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Fitness to practise case studies

These case studies provide examples of fitness to practise cases that GOsC has investigated.

Case study one - altering patient records

The concerns are that Mr B, the osteopath, retrospectively created patient records and/or made entries in the patient records in relation to several patients he performed acupuncture on. It is also alleged he did this dishonestly to cover up the fact he had not sought valid consent from each of the patients before performing the technique. One patient, Patient A, has written to the practice where Mr B worked as an osteopath at the time, stating that they came to see an osteopath for back pain. They state that Mr B did not inform them he was planning to insert an acupuncture needle into Patient A’s upper back area without notice. When Patient A screamed in shock and pain, Mr B is alleged to have become angry and dismissive. Patient A said there was blood on their clothing when they returned home that night. They took a photograph of this. Patient A then complained to the practice.

GOsC is made aware of these concerns by the practice manager. The practice manager provides a report of an audit he had conducted showing that several electronic patient records of patients had all been amended, apparently by Mr B, in the same afternoon. He also provides the concerns of Patient A (who has provided their consent for this disclosure). After risk assessing the concerns, it is decided that the threshold for an application for an interim suspension order is met. A Chair of the Investigating Committee decides whether an application for an interim order should be considered at a hearing. The Chair in this case decides that the concern should be referred for a hearing because the allegation is very serious and that it may be necessary for Mr B’s registration to be suspended while those allegations are fully investigated in order to protect the public.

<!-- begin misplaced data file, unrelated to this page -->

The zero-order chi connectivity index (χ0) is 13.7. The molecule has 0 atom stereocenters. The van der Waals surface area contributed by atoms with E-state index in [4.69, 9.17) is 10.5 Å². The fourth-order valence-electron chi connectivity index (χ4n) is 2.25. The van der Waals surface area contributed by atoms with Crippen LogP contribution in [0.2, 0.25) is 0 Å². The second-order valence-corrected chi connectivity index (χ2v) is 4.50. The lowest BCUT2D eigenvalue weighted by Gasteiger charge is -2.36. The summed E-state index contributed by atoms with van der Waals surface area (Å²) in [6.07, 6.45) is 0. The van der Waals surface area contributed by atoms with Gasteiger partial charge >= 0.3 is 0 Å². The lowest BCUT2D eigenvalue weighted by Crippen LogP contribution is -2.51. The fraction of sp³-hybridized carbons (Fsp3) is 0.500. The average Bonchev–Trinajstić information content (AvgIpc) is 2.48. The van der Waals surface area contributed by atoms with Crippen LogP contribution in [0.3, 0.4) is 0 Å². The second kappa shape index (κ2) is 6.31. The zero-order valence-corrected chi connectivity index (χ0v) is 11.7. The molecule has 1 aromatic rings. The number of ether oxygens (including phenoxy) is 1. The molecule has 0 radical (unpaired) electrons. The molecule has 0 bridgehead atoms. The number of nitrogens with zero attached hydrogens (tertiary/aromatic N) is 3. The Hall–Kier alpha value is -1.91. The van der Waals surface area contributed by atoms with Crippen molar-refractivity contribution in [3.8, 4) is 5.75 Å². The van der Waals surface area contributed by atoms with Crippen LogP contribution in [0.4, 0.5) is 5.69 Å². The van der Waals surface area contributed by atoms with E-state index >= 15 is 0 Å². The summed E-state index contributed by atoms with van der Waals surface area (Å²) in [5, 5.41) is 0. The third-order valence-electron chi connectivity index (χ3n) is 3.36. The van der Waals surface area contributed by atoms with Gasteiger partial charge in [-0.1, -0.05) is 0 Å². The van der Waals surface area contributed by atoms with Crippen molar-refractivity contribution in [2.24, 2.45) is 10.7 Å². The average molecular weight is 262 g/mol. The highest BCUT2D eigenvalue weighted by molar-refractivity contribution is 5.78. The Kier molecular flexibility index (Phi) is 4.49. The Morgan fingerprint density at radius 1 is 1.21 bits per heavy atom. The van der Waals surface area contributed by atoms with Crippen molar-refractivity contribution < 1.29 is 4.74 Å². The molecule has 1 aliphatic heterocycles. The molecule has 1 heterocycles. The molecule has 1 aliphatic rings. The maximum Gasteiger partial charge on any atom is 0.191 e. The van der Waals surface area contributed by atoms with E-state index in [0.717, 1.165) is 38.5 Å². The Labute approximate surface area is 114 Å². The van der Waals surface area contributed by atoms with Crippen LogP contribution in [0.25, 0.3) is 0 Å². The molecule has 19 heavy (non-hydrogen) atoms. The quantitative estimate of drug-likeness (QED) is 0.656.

The GOsC arranges a hearing to take place remotely in accordance with our interim remote hearings protocol. The Investigating Committee rules require that Mr B is entitled to at least five days’ notice of the hearing. He is given seven days’ notice. He is able to arrange legal representation for the hearing.

At the hearing (which takes place in private) the Committee hears submissions (oral representations) from the Presenting Officer on behalf of the GOsC and submissions from Mr B’s representative who states that the allegations are entirely made up by the practice manager because they have fallen out and he has since left the practice and is working successfully without incident elsewhere.

The Committee hears legal advice from the independent legal assessor who refers them to the GOsC’s Guidance for the Fitness to Practise Committees on Imposing Interim Suspension Orders.

The Committee goes ‘in camera’ (which means they go into a private part of the proceedings) to reach its decision. It also prepares written reasons for its decision which is called a ‘determination’.

The Committee reminded itself that it did not have a fact-finding role, but was undertaking a risk assessment of the concerns and exercising its judgment as to whether it was necessary on the sole statutory ground of public protection to impose an interim suspension order on Mr B. The Committee had serious concerns that the allegations suggested serious departures from the standards of practice laid down by the Osteopathic Practice Standards. The Committee noted that Mr B appeared to alter patient records after he had been told about Patient A’s complaint to the practice. The Committee was also concerned that this arose from an injury that Mr B was alleged to have caused to Patient A during an osteopathic appointment where he did not appear to acknowledge the distress caused to the patient. The Committee considered in all the circumstances that there was a real and continuing risk to patients if an interim suspension order was not granted while further investigations were undertaken.

Case study two - patient consent

Patient A emails a concern to the General Osteopathic Council. Patient A explains within their email that they went to see an osteopath, Mr B, because of ongoing back pain.

They state that at their previous appointment with Mr B, he asked them to remove their top and lie face down on the treatment table. Mr B then proceeded to put a lot of pressure on Patient A’s back using his elbow. Patient A asked him to stop and said they were in pain but he refused, saying “don’t worry, I know what I’m doing”.

When they complained again, he said “don’t be such a baby. No pain, no gain” and he continued to press down with considerable force. Since that appointment, a few weeks ago, Patient A has been in a lot of pain and unable to walk properly.